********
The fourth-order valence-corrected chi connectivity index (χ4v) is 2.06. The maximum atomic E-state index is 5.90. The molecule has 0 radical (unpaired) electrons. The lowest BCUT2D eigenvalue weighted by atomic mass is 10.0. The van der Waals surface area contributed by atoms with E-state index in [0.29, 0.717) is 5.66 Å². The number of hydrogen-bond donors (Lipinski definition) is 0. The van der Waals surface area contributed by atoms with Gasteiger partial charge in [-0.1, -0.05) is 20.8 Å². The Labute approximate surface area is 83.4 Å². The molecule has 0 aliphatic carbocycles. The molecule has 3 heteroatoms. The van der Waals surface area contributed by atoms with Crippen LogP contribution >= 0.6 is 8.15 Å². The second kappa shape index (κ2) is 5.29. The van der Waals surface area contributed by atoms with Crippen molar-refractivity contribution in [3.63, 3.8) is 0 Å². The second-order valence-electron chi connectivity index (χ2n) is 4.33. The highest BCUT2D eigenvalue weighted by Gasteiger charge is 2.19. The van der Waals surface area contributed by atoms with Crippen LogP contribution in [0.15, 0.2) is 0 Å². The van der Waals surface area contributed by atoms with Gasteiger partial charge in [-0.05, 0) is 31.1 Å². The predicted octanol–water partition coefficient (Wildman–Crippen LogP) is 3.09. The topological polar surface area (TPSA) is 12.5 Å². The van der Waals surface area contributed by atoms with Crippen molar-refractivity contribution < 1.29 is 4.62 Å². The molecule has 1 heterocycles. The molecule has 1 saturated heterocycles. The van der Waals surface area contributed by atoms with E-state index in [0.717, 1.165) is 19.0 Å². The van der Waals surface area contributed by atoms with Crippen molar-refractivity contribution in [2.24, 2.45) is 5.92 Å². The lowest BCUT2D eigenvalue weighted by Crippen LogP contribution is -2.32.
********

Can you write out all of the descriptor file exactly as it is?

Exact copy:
The fourth-order valence-corrected chi connectivity index (χ4v) is 2.06. The maximum atomic E-state index is 5.90. The molecule has 0 radical (unpaired) electrons. The lowest BCUT2D eigenvalue weighted by atomic mass is 10.0. The van der Waals surface area contributed by atoms with E-state index in [0.29, 0.717) is 5.66 Å². The number of hydrogen-bond donors (Lipinski definition) is 0. The van der Waals surface area contributed by atoms with Gasteiger partial charge in [-0.1, -0.05) is 20.8 Å². The Labute approximate surface area is 83.4 Å². The molecule has 0 aliphatic carbocycles. The molecule has 3 heteroatoms. The van der Waals surface area contributed by atoms with Crippen LogP contribution >= 0.6 is 8.15 Å². The second kappa shape index (κ2) is 5.29. The van der Waals surface area contributed by atoms with Crippen molar-refractivity contribution in [3.63, 3.8) is 0 Å². The second-order valence-electron chi connectivity index (χ2n) is 4.33. The highest BCUT2D eigenvalue weighted by Gasteiger charge is 2.19. The van der Waals surface area contributed by atoms with Crippen LogP contribution in [0.15, 0.2) is 0 Å². The van der Waals surface area contributed by atoms with Gasteiger partial charge in [-0.05, 0) is 31.1 Å². The predicted octanol–water partition coefficient (Wildman–Crippen LogP) is 3.09. The topological polar surface area (TPSA) is 12.5 Å². The van der Waals surface area contributed by atoms with Crippen molar-refractivity contribution < 1.29 is 4.62 Å². The molecule has 1 heterocycles. The molecule has 1 saturated heterocycles. The van der Waals surface area contributed by atoms with E-state index in [0.717, 1.165) is 19.0 Å². The van der Waals surface area contributed by atoms with Crippen molar-refractivity contribution in [2.24, 2.45) is 5.92 Å². The lowest BCUT2D eigenvalue weighted by Crippen LogP contribution is -2.32.